At the time of Ken’s birth, his father was serving as a sergeant major in the 5th Kings Regiment and lived in the local barracks. Derek stated that like most second or third born children and a few firstborns, Derek was born at home and so his birth certificate states that he made his entrance into this world in the ‘Drill Hall, Townsend Avenue’.
Ken’s education began at Stonebridge Infant School and then Croxteth County Juniors and then back to Stonebridge for his secondary school. He left at 15 years of age and soon after started an apprenticeship at R. A Davison, a tiling contractor based in Great Newton Street in Liverpool. After he had served his apprenticeship, he did contract tiling for John Cothliff’s plastering company. One of his workmates was Ronnie Hawksey and together they met Paul Rees during one of the contracts. The three of them decided they could do better working for themselves and so set up Allerton Tiling in 1987. The company did very well and was taken over by High Vogue, a tiling company from Mold. Ken remained with the company as the warehouse manager and contracts manager until leaving, intending that to be his retirement. But, still not yet 65, he decided to go back on the tools again, something he had missed over the last few years and he carried on with that until finally retiring about six years ago.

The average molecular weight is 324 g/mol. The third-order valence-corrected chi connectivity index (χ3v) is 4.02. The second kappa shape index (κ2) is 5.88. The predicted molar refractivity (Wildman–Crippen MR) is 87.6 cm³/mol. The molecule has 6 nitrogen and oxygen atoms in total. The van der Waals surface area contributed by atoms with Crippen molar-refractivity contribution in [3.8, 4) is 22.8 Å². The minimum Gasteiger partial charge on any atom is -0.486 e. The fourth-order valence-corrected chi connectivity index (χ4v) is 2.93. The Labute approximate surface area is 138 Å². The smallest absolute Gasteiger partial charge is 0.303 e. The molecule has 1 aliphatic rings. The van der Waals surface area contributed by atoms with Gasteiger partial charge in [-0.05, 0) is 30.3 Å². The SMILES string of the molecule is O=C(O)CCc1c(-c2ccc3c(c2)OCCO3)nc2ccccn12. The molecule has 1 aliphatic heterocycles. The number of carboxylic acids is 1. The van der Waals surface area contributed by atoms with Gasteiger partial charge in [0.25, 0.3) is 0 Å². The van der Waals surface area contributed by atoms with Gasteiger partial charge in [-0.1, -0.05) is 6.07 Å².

During his younger days, Ken used to go out with his friends John and Pat and on one such night in 1964, Pat brought her friend Esther Riley with her. Ken and Esther started dating and were married three years later at Holy Angels Church in Kirkby. At the time, Esther was working in a shop but had to give that up when she had Andrew, middle name Milner of course and then a few years later twin sons Stewart and Graham were born. When the children had gone off to school, Esther went back to work helping as a school dinner lady and then as a teaching assistant.
Ken’s sons all followed him into the tiling business, Andrew and Stewart working at E & A Ceramics in Liverpool and Graham as a director at the Tile Warehouse in Birkenhead. They each have one child, his grandchildren Matthew, Louis and Michael. Derek then corrected himself saying “or rather they did when I wrote this just before I went away, but three weeks ago Stewart and Victoria gave you another grandson, David William Joseph, born at Liverpool Women’s Hospital”.
During his life, Ken has contributed to the benefit of the local community and spent many years as an election agent for one of the political parties, helping at the local council elections. In the 1980’s he took on a role as a school governor for Croxteth County Primary School and for Ellergreen Comprehensive, in Norris Green. Until recently, Ken gave a lot of time and support to his daughter in law’s ‘Brownie pack’, helping with the many events and activities that they were involved in and in recognition of that he was made an ambassador for the Brownies.